The Chrysler Corporation resurrection and What is Next?

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Answered by: Justin, An Expert in the Opinions and Editorials Category
Between the release of the famed Chrysler 300 in 1955 and the unceremonious emasculation of the Charger following the 1974 model year, Chrysler Corporation, which housed Dodge and Plymouth, was a big-time player in the muscle car era. After the Charger fell from grace in 1974, Chrysler hit a dark age of producing fuel efficient, emission-compliant family cars. What a drag…

Sure, Chrysler saw some glimmers of hope with the likes of the Conquest and Omni GLHS through the 1980s and even the Intrepid and Neon R/T through the 1990s, but nothing really grabbed you and shook your fillings loose like the Charger, Barracuda and Roadrunner did in the 60s and 70s. That is until the 2000s rolled around.

With its back against the wall, the Chrysler Corporation resurrection started with a brash statement by reintroducing the 300 series, in the form of the 300M, in 1999. Not to say that the initial 300M was reminiscent of the muscle cars of yesteryear, but it was the springboard that has help propel the fledgling company back into the spotlight.

The 2005 model year began the resurrection of Chrysler in the eyes of muscle car enthusiast. The first step for the Chrysler Corporation resurrection was to axe the 300M and replace it with the more familiar 300, which featured a more classic body design and, above all else, a rear-wheel-drive platform. Rounding out the 300 lineup was the 300C SRT8 and its 425-horsepower 6.1-liter V-8 HEMI engine. The base level 300C was no slouch either, with its 340-horsepower, 5.7-liter V-8 HEMI engine.

The following year, 2006, saw the reintroduction of yet another classic, the Charger. Based on the same platform as the 300 lineup, the Charger featured the 5.7-liter-powered R/T model and the 6.1-liter-powere SRT8. Both the R/T and SRT8 allowed muscle car enthusiast to forgive Dodge for killing the “Charger” name by slapping it on a mildly upgraded Omni body. The new Charger did disappoint some enthusiasts, as it looked nothing like the original rendition and came only as a four-door—Dodge made up for this just two years later.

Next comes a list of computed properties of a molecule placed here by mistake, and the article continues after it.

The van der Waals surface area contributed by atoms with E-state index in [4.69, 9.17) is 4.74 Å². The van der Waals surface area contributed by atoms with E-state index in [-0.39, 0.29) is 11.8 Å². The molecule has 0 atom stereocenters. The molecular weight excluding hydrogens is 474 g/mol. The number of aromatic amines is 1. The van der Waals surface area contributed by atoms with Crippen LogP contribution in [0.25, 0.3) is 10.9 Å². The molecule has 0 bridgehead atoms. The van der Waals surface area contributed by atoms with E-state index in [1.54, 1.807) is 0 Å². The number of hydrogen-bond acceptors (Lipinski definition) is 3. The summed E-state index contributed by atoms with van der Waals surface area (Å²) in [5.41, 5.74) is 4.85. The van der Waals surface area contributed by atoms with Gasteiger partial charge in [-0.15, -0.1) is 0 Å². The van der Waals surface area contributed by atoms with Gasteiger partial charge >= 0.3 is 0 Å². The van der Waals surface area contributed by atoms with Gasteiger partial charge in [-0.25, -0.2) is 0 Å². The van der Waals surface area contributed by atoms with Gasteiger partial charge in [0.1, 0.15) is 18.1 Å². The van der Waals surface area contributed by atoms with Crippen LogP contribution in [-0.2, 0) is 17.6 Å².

In 2008 Dodge strengthened its grapple hold on muscle car lovers with the release of the all-new Challenger. Unlike the Charger, the 2008 Challenger was strikingly similar to the third generation (1970 through 1974) Challengers. When Dodge released the new Challenger, it did it the right way, no V-6 option, no 5.7-liter option, just straight to the 425-horsepower, 6.1-liter V-8 HEMI. The following year, however, Dodge answered the cries for style and economy by releasing a 250-horsepower, V-6 base engine.

The latest step in the reintroduction of the muscle car to Chrysler’s lineup is the reintroduction of the Dart to buyers. Yeah, the Dart has some relatively tame roots, as it peaked out at 235 horsepower between 1963 and 1967, but in 1968, Dodge dropped a 375-horsepower, 440 cubic-inch V-8 engine in this “compact car,” making it a true screamer with a 5-second 0-to-60 time that rivals some of the fastest cars today. From there the Dart just fizzled off into nothingness.

Well, Dodge shocked the automotive world by announcing that it will release a new Dart for the 2013 model year. Like the Charger, however, the new Dart bears little resemblance to the original and it’s not quite as powerful, as it ranges from 160 to 184 horsepower from its three optional four-cylinder engines. However, the Dart’s aggressive styling and ties to the sleeper muscle car it once was makes it a near certainty that the new 2013 Dart will wow everyone.

That leaves the question out there, what is next for the Chrysler Corporation resurrection? Possibly a resurrection of the Plymouth brand and subsequent release of vehicles like the Barracuda, Roadrunner, GTX or maybe even recycle the “Prowler” name, but equip it with an engine that matches the body—that 6.1-liter HEMI sure would look nice in a Prowler. The sky is the limit with Chrysler, as it slowly rebuilds and re-brands its existing lineups.

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